About the Author(s)

Byron M. Göpper
Department of Anatomy and Physiology, University of Pretoria, South Africa

Nina M. Voogt
Department of Anatomy and Physiology, University of Pretoria, South Africa

Andre Ganswindt Email symbol
Department of Anatomy and Physiology, University of Pretoria, South Africa

Mammal Research Institute, Department of Zoology and Entomology, University of Pretoria, South Africa


Göpper, B.M., Voogt, N.M. & Ganswindt, A., 2018, ‘First record of the marine turtle leech (Ozobranchus margoi) on hawksbill turtles (Eretmochelys imbricata) in the inner granitic Seychelles’, Onderstepoort Journal of Veterinary Research 85(1), a1604. https://doi.org/10.4102/ojvr.v85i1.1604

Research Communication

First record of the marine turtle leech (Ozobranchus margoi) on hawksbill turtles (Eretmochelys imbricata) in the inner granitic Seychelles

Byron M. Göpper, Nina M. Voogt, Andre Ganswindt

Received: 22 Dec. 2017; Accepted: 24 July 2018; Published: 30 Aug. 2018

Copyright: © 2018. The Author(s). Licensee: AOSIS.
This is an Open Access article distributed under the terms of the Creative Commons Attribution License, which permits unrestricted use, distribution, and reproduction in any medium, provided the original work is properly cited.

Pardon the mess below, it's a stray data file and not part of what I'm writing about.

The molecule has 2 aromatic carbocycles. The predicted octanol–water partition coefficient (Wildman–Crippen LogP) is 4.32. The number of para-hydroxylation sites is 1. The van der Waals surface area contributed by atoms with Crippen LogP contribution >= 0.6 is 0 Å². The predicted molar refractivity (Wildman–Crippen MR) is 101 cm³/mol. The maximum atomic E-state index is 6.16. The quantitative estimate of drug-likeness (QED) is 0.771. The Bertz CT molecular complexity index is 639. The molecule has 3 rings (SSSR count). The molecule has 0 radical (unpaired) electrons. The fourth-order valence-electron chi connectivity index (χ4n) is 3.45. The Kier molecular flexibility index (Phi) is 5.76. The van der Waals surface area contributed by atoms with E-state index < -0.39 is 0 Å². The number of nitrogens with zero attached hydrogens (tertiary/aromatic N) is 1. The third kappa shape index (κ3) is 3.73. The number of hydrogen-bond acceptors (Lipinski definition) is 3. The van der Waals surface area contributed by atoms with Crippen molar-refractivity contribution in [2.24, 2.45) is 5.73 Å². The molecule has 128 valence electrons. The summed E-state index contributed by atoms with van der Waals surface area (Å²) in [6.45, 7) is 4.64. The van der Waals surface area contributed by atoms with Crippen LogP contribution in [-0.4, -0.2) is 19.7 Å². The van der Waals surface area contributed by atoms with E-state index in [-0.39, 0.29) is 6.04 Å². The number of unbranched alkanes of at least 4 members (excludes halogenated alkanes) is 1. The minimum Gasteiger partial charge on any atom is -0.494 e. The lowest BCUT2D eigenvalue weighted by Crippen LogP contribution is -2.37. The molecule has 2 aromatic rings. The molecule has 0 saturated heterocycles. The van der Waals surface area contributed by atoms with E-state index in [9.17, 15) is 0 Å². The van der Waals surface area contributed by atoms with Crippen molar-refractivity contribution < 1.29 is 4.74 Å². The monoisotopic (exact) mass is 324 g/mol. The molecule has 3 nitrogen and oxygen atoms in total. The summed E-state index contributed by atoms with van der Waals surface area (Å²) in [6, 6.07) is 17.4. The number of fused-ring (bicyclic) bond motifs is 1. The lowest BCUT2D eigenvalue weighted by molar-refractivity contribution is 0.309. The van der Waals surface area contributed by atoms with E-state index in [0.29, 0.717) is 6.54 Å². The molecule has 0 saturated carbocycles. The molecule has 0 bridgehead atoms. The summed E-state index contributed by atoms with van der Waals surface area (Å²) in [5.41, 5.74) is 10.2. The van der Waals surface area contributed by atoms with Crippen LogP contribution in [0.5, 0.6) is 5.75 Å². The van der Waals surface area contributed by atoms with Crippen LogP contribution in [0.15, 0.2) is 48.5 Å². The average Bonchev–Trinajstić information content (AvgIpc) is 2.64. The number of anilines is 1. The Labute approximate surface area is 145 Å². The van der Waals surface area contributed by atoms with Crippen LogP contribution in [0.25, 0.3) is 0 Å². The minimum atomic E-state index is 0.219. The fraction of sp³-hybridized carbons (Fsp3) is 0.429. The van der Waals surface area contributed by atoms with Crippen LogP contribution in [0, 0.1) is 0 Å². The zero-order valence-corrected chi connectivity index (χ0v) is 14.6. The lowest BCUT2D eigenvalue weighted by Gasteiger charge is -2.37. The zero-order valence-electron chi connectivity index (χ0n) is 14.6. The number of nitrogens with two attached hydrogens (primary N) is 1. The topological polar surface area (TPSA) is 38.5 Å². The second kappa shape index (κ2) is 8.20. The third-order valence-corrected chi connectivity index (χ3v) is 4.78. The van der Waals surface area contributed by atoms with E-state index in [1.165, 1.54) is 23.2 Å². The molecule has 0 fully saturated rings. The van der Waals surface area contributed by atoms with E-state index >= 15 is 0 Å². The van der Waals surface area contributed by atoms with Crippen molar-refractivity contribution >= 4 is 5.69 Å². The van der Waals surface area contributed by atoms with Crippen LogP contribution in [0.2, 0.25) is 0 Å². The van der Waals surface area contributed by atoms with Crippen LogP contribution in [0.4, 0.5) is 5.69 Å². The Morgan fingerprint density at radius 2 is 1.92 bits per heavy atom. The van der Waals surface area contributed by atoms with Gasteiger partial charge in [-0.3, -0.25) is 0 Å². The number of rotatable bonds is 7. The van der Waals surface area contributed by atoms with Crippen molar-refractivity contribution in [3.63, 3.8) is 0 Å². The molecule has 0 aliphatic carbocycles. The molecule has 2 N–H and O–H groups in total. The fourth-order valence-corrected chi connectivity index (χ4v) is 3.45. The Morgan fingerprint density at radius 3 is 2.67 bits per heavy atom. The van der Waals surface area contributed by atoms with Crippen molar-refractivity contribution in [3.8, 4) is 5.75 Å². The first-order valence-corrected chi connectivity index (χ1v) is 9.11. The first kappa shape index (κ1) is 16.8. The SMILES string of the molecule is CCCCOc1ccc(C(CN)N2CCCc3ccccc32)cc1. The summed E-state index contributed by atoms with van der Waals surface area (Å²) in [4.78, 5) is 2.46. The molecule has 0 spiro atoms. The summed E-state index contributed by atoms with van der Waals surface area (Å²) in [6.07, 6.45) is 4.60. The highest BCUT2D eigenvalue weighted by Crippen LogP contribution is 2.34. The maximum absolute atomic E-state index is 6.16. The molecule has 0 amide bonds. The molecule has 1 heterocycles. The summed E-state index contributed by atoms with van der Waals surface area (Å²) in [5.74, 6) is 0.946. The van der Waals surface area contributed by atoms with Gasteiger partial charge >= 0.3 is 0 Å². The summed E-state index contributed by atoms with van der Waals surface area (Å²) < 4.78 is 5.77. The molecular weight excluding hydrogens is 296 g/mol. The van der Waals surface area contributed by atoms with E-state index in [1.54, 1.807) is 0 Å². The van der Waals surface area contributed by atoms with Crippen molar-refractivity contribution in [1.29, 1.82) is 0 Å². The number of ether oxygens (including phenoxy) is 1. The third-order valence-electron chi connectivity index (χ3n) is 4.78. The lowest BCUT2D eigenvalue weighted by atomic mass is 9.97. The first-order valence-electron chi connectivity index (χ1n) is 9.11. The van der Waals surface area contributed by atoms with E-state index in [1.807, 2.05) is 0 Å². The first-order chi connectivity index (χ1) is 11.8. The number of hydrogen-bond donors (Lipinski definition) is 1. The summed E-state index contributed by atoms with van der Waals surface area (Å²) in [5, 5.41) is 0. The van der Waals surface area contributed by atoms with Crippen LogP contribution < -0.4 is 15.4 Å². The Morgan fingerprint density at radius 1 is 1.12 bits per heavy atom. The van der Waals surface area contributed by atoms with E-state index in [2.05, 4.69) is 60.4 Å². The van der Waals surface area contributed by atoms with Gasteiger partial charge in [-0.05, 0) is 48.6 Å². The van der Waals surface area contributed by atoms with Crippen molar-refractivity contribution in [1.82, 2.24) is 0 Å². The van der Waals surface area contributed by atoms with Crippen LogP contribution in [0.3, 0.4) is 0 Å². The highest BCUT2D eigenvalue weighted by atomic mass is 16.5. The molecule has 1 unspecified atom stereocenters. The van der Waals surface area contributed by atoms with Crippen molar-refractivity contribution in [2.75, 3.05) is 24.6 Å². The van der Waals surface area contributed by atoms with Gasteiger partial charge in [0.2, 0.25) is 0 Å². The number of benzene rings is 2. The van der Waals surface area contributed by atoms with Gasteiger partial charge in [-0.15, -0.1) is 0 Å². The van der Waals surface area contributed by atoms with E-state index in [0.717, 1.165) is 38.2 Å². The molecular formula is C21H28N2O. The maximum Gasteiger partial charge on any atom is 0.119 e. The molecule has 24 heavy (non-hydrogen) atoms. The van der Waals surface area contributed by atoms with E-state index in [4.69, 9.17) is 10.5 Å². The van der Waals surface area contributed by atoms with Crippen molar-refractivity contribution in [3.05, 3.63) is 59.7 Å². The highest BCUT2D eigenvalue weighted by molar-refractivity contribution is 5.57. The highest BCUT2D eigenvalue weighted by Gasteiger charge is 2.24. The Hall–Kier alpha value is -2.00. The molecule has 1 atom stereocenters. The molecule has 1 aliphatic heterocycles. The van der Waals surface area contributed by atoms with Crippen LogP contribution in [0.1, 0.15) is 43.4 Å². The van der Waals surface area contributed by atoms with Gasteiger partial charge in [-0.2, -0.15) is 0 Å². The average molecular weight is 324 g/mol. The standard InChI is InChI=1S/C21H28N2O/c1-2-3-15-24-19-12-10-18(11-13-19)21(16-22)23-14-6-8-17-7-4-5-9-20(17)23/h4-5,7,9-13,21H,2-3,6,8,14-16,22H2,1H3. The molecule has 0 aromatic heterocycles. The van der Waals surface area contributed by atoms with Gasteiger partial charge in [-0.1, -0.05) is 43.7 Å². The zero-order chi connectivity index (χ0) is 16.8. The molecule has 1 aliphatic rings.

Ozobranchus spp. are leeches that feed solely on turtle blood. They are common ectoparasites found on a range of marine turtle species, with some species of the leech being implicated as vectors of fibropapilloma-associated turtle herpesvirus (FPTHV). Green (Chelonia mydas) and hawksbill (Eretmochelys imbricata) turtles are the two commonly occurring species in the inner granitic islands of the Seychelles. Routine monitoring of nesting turtles on Cousine Island, Seychelles, allowed for opportunistic sightings of leeches on two hawksbill females. In both cases infestation was low, with three leeches collected off one female turtle and five off the other. No obvious signs of papillomas secondary to infection of FPTHV were seen. All of the turtle leeches collected were determined to be Ozobranchus margoi as they had five pairs of lateral digiform branchiae. The specimens were deposited in the Seychelles Natural History Museum on Mahé. To the best of our knowledge this is the first record of Ozobranchus margoi recorded in the inner granitic Seychelles on hawksbill turtles.